There are many differing opinions as to whether your tires should be inflated to the max cold pressure, or even if you should over inflate them in order to increase gas mileage. Over inflation reduces the resistance of the tire traveling over the road. Less resistance means increased fuel economy. The question is, how much should you over inflate from the recommended inflation pressure?
One proponent of over inflation is Wayne Gerdes, who is a “hypermiler”. Hypermiling is a term refers to a set of techniques used to maximize fuel economy. Those who practice the techniques are referred to as “hypermilers.” The term was originally coined by Wayne, who is considered by the media to be one of the top hypermilers in the world. He is known to hold the record for gas mileage in some common vehicles, including 30 mpg in an Acura MDX and 59 MPG in a Honda Accord.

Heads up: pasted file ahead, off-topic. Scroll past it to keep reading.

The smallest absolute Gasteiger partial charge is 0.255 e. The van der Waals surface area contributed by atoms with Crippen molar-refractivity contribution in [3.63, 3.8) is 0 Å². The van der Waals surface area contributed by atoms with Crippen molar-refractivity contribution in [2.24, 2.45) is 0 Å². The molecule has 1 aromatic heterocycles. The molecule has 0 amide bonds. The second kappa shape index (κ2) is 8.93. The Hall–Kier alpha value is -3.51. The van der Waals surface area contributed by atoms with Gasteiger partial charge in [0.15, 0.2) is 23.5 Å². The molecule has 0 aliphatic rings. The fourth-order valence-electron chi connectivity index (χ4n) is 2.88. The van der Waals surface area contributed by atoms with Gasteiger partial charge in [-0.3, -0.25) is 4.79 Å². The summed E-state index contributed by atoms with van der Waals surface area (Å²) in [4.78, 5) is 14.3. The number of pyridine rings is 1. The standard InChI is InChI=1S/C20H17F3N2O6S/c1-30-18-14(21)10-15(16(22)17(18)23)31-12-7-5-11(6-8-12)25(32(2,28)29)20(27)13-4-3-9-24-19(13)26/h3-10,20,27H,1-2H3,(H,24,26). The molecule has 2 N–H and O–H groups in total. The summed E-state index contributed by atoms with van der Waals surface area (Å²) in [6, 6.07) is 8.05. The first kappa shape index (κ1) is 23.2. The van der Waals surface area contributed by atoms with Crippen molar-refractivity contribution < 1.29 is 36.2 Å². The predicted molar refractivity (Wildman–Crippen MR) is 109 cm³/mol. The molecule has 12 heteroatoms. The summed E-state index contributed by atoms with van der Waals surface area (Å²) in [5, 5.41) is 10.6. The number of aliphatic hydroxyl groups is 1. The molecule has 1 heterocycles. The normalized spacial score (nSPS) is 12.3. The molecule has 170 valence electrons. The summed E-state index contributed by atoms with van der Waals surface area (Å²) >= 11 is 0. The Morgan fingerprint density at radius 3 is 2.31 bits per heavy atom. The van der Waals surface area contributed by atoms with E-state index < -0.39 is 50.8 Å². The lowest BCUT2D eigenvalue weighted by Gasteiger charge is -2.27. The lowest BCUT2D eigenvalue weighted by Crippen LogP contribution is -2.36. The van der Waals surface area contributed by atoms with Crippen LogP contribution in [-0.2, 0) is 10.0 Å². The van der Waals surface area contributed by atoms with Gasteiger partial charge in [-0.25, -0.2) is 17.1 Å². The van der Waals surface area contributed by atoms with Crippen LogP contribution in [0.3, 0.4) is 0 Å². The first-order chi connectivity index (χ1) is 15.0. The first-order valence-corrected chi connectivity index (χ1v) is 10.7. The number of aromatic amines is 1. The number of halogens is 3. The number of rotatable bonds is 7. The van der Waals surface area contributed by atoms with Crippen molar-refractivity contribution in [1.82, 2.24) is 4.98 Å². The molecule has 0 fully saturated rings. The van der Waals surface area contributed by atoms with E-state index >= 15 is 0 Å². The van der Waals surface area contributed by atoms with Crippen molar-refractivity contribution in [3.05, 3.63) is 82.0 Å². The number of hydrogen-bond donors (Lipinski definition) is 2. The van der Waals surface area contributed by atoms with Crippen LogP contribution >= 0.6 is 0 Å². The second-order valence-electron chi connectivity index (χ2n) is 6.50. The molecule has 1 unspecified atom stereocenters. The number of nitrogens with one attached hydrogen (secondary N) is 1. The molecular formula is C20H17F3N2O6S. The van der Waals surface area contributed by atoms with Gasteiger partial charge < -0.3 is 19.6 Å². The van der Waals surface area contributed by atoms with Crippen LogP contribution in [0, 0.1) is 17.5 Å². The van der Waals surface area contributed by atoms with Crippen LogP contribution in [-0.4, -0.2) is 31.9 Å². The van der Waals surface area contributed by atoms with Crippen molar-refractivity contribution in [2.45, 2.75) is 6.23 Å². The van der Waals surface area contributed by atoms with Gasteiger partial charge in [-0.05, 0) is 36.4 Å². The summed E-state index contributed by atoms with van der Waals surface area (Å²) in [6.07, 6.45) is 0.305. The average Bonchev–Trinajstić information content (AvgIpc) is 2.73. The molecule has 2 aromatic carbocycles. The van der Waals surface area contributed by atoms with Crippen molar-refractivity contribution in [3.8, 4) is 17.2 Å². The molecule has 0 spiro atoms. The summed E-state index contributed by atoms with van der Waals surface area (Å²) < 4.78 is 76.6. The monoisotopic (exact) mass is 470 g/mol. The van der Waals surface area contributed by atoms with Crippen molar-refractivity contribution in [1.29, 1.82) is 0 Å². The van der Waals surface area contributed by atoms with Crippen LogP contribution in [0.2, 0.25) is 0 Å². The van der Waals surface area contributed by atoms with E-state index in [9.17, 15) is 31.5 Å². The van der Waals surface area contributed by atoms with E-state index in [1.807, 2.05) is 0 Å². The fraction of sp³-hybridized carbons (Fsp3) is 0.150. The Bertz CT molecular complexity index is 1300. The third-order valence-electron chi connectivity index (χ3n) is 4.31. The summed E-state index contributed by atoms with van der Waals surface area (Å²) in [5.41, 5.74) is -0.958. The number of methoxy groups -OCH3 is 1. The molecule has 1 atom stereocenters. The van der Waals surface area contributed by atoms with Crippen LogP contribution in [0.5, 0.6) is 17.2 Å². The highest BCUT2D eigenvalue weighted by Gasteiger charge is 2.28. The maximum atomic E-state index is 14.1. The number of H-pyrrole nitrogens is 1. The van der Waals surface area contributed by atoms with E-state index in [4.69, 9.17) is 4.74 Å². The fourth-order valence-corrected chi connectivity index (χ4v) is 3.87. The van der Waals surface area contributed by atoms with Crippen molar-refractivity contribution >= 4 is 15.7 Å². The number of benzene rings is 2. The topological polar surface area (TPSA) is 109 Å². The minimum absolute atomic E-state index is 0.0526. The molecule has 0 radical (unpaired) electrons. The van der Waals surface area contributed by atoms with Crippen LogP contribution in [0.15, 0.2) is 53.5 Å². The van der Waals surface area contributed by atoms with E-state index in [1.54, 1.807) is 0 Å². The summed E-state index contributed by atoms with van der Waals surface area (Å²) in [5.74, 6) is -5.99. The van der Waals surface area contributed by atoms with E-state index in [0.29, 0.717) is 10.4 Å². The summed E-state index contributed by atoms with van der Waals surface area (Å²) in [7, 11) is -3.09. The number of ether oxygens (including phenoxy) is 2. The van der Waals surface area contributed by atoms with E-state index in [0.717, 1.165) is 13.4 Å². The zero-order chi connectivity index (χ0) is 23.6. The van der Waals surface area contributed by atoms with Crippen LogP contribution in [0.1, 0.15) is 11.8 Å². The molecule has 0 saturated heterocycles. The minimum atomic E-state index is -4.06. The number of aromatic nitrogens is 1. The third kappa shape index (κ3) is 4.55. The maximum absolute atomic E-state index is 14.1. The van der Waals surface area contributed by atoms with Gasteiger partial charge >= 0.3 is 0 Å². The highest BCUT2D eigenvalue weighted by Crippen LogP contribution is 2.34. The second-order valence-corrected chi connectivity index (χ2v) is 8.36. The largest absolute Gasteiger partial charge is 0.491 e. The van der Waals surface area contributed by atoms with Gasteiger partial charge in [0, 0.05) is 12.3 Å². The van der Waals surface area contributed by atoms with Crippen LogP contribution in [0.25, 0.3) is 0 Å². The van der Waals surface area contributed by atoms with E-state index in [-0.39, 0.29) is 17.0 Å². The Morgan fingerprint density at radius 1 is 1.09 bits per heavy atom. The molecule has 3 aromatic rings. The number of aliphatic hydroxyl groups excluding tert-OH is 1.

Many others inflate their tires to the maximum. In fact it is somewhat of a joke among the hybrid car crowd (and hypermilers) about how high they can get the pressure and improve their gas mileage. The trade off is you lose some of the tires adherence to the road (grip). Caution: This could make an accident more likely, particularly if you drive aggressively or operate a performance vehicle.
Remember though, over inflating your tires too much is going to cause them to wear out sooner. If you do have to replace your tires, consider energy saving replacements. Under federal fuel-economy standards, automakers equip new vehicles with tires that have a lower rolling resistance, which leads to higher fuel efficiency.
By requiring replacement tires to be as efficient as new car tires, gasoline savings would begin immediately. “Low rolling resistance tires” cost consumers only $5 to $12 more than conventional tires. But within a year, the average driver would recover the additional cost of the more efficient tires, and over the 50,000-mile life of the tires, the typical driver would see a return of $50 to $150.